Portail de la cathédrale de Bourges - Le Jugement dernier
Bourges Cathedral is of considerable importance in the development of Gothic architecture and as a symbol of the strength of Christianity in medieval France. However, its principal claim lies in its striking beauty, combining masterly management of space with harmonious proportions and decoration of the highest quality. As the figurehead of the Capetian domain facing the south of France, the Cathedral of Saint-Étienne had to be unique in design. The architectural style chosen by the unknown master-builder is based on a plan with no transept and plastic effects of great modernity for their time. The cathedral is still surrounded by the half-timbered houses of the medieval town.
A royal city since the year 1100, Bourges has grown in size and prosperity; the new Gothic cathedral was a hymn to the authority of the Archbishops of Bourges, primates of Aquitaine.
There had been a Christian cult centre on this site since the 3rd century, when Roman Avaricum became the first Christian community in Gaul. A Romanesque basilica dedicated to St Stephen was erected there in the 11th century and other religious buildings quickly clustered around it. A small crypt from the Romanesque structure has survived beneath the present cathedral. In the 12th-century transepts and a monumental west front were added, but fires in the early 1190s necessitated complete rebuilding (contemporaneously with the main construction of Notre-Dame de Paris).
In 1195, Archbishop Henri de Sully decided to rebuild the cathedral, starting with the chevet, in the new Gothic style: work began and continued throughout the 13th century. The new cathedral was built to a simple but harmonious plan. It is basilical in form, with chapels surrounding the nave. The cathedral has a very simple plan, with double side aisles, a double ambulatory, and no transept. The perspective of the side walls and the unity of the interior space are outstanding features of the building. The architectural features of the whole edifice are already visible in the chevet: the pyramidal composition of the elevation and the audacious double flying buttresses, which are intended to create effects of perspective and harmony of volumes inside the edifice.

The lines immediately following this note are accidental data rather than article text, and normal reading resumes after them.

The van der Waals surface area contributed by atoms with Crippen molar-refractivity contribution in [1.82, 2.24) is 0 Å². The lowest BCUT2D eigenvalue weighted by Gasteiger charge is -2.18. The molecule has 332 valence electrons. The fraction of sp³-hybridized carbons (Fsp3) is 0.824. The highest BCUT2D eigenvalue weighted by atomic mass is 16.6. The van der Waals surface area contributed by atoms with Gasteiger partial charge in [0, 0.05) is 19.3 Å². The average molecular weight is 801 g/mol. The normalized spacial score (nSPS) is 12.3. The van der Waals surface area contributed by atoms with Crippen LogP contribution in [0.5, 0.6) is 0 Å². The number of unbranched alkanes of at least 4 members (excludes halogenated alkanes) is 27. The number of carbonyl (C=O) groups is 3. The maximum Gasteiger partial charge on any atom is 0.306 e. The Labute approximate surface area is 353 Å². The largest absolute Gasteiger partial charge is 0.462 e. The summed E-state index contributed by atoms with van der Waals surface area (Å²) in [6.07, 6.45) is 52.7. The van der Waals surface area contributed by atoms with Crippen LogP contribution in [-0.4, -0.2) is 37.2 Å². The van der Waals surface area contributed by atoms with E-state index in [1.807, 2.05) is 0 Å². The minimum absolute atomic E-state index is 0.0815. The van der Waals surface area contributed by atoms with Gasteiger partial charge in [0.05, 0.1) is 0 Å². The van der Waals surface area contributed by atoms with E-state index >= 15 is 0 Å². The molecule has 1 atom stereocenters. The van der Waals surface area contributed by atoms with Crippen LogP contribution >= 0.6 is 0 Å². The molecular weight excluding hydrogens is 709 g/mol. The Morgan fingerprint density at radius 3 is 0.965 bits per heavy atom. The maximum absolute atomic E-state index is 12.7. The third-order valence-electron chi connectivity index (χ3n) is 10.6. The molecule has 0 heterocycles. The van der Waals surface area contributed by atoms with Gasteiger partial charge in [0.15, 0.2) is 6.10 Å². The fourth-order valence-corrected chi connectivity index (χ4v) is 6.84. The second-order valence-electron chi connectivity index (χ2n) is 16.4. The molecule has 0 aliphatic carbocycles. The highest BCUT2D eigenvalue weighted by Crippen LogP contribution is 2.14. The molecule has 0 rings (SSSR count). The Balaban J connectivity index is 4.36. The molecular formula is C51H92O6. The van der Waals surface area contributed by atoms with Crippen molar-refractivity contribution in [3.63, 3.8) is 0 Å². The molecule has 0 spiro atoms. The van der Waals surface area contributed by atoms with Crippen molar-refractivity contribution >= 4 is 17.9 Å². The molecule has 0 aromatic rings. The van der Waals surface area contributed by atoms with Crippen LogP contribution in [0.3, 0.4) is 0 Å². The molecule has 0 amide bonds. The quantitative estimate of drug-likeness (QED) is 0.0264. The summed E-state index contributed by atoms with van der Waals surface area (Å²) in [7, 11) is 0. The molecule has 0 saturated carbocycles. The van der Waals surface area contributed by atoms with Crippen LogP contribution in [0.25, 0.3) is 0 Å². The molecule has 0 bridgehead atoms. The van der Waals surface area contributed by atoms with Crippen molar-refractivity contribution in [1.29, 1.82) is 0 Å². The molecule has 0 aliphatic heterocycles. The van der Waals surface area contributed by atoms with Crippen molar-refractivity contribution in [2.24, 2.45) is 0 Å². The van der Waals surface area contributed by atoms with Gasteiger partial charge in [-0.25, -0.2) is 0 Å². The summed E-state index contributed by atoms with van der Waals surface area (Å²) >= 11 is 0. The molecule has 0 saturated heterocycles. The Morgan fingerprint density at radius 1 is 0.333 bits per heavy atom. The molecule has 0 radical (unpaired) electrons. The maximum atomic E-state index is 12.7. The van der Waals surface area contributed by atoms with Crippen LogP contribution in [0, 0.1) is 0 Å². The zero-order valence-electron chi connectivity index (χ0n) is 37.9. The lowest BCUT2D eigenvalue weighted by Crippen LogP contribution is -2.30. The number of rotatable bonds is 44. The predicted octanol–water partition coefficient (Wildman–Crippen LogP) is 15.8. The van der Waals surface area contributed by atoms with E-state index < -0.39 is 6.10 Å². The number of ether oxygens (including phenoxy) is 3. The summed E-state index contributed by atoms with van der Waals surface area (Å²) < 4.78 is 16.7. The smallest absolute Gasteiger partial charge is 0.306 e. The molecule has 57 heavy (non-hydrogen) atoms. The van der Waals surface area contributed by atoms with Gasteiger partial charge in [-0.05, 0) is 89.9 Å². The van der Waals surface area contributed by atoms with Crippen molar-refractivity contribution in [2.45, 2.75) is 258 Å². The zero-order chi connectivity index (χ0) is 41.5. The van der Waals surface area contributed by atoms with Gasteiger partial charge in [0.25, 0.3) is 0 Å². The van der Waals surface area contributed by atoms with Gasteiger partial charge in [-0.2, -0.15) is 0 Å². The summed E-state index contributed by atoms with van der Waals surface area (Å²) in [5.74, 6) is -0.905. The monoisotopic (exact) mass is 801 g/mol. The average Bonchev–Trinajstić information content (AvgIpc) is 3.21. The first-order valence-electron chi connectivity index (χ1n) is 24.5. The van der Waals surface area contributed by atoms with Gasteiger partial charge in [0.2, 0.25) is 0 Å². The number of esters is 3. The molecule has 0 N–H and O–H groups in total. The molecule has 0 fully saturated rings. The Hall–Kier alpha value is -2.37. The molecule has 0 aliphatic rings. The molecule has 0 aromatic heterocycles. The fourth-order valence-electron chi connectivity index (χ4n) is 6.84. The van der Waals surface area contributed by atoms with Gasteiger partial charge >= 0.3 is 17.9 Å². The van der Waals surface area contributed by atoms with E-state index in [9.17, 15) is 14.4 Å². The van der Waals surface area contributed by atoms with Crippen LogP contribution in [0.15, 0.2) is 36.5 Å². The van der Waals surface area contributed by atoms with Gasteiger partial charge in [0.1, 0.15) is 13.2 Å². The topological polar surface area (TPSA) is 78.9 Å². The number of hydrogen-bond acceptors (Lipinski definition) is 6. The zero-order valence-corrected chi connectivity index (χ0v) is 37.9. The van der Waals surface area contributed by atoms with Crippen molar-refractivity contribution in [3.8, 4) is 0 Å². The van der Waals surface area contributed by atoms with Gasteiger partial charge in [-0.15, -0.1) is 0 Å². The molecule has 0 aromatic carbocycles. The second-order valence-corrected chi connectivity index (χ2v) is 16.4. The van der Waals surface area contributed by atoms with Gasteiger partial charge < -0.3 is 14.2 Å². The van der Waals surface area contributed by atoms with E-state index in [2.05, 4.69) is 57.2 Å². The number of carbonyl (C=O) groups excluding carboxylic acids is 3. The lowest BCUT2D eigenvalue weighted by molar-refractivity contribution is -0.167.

In 1199, Archbishop Guillaume de Dangeon, a former Cistercian abbot, succeeded Henri de Sully and played an important part in the development of the site and in the definition of the iconographical programme: the cathedral as a whole, its carved decorations and the stained-glass windows, which are the assertion of religious doctrine against heresy. The second stage of construction, including the nave and the west front, was finished around 1230; five carved portals completed the facade. The architects who succeeded the first master-builder maintained the coherence and the apparent simplicity of the programme, the absence of a transept contributing to the effect of unity of space.
In the early 13th century, stained-glass windows were added to the three levels of the choir: they represent the Christ of the Last Judgement and the Apocalypse, the Blessed Virgin and Saint Étienne are flanked by the trade guilds, parallel scenes from the New and Old Testaments, the life of the Saints and Martyrs, the Archbishops of Bourges, the Prophets and Apostles.
The tympanum of the central portal of the west facade is bears a grandiose sculptural representation of the Last Judgement that is both realistic and timeless, in which Hell swarms with demons and creatures in the torments of despair. The sculptures on the north and south doors and the Last Judgement on the west facade are notable examples of the art of the period.
Other historic buildings in the precincts are a 13th-century tithe barn, those elements of the 17th-century Bishop’s Palace which survive as the Hôtel de Ville and the cathedral gardens in classical French style. The structure is essentially as it was when it was completed in the late 13th century, both in form and materials, although many elements have been replaced over the centuries, as is the case with all Gothic cathedrals.